The EU Cup is the largest event for the newer teams around Europe, some of whom are hping to be at a level of development where they can mount an IC side as early as next year. The EU Cup 2007 Organising Committee is currently working hard to ensure the tournament will be a fun, enjoyable experience and a great weekend of footy for all who attend. The Welsh Red Dragons were originally slated to take part as the twelfth side, but have been forced to withdraw, leaving one more spot available for any interested country.
The first ever match by the Canadian and United States women's Australian Football teams takes place on Saturday 4th August 2007 in Vancouver. Is this the first international match, country versus country, of women's Australian Football - let us know if you can think of any others? If it is, there would be some historic symmetry - the first ever men's international cricket match is reported to have been between Canada and the US, in 1844, despite neither being amongst the leading cricket nations today. The respective coaches of the Canada and US women's footy teams gave us a preview of their sides before the historic match.
It seems that as previously reported here Brendan Murphy will be coming out to check out the Brisbane Lion’s facilities (as Martin Clarke did at Collingwood 13 months ago) after a visit from Gabby Allen recently and confirmed by Brisbane’s Michael Bowers yesterday. Also yesterday it was confirmed in many Irish papers including the Mayo News (Hanley hits for Oz) that Pierce Hanley has been offered a two year contract to join the Brisbane Lions.
File footage of a Binatangs squad from a previous year
The twenty five young AFL players returned home to PNG last week after an exciting and successful inaugural tour to Queensland for the Queensland Under Fourteen State Championships. The PNG Binatangs won 2 and lost 2 matches, a great result for a side that hadn't played together as a team until their first match of the tour, and was touring to a foreign land for the first time.
National Operations Manager Peter Cates said "The boys that were part of the U14 Binatangs were selected at last years Junior National Championships and have been undergoing training under local AFLPNG supervision in their provinces, until they came together as a squad, just prior to flying to Australia".
The Bournemouth Demons have defeated Sussex in Aussie Rules UK's first Southern Division grand final. The nine-a-side competition featured six teams competing over 10 rounds, with Sussex knocking over Southampton in the preliminary final to advance through to the decider where the Demons were too good, winning by a convincing 53 points.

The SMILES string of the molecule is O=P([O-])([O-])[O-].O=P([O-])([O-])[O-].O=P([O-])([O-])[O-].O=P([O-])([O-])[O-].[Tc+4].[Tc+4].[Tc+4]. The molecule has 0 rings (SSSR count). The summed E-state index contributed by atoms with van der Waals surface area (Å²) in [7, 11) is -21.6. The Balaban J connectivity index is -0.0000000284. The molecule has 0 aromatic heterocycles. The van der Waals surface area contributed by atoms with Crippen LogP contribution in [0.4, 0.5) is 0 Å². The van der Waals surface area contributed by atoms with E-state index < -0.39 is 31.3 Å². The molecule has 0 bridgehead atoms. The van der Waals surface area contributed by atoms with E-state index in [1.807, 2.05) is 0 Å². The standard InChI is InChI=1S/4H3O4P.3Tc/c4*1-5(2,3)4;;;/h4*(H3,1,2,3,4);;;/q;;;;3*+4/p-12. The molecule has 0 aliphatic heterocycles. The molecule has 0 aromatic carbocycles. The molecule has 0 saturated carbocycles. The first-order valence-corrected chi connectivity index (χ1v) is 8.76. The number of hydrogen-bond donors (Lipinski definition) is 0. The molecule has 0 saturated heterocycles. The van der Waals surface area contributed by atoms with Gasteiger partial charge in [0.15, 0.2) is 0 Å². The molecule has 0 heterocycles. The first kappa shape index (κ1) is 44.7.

Yes, it's time for WFN to put out another request for assistance. With the steady ebb and flow of work and life commitments of our volunteer reporters we are currently in need of help covering two countries and one continent.
Our writers are all volunteers who have a passion for seeing Aussie Rules grow internationally. At the end of the day we're only a very small piece of the puzzle, but feedback from leagues, clubs and fans is that WFN helps that community achieve its goals, so getting involved this way is a chance to help with the cause even if you aren't based in any of the place we have vacancies for. In fact your location isn't particularly important - being based in the given country or region is helpful but not a realistic requirement for the job. More important are reasonable writing skills, a love of footy and the willingness to get involved.
Our main area in need is Asia, covering such growing areas as Japan, China and many more. Language skills relevant to those countries would be a huge plus but again, not a requirement, and we have plenty of English speaking contacts. We also require people to write on Canada and Ireland.
In all cases we will give you support, provide plenty of contacts, and no particular computer skills are required - we'll show you how to upload your stories through a relatively simply web page. So if you have an interest in supporting international footy and getting a behind-the-scenes view on the game's growth, then consider volunteering to write for WFN. Contact Brett here for more information, or visit our About Us page to see our current structure.
Big Sav Rocca is interviewed on Philadelphia Eagles TV as he finishes his first three days of training camp. Rocca has been in full-time training for the punting job at Philadelphia for the last 5 months and is hoping that his stronger leg is going to win him the position over veteran Dirk Johnson. Although Sav is now bidding for a spot in the United States' NFL, his background as an Aussie Rules star can only help raise the profile of the sport in America - as evidenced by Sav's interview which extensively discusses his career.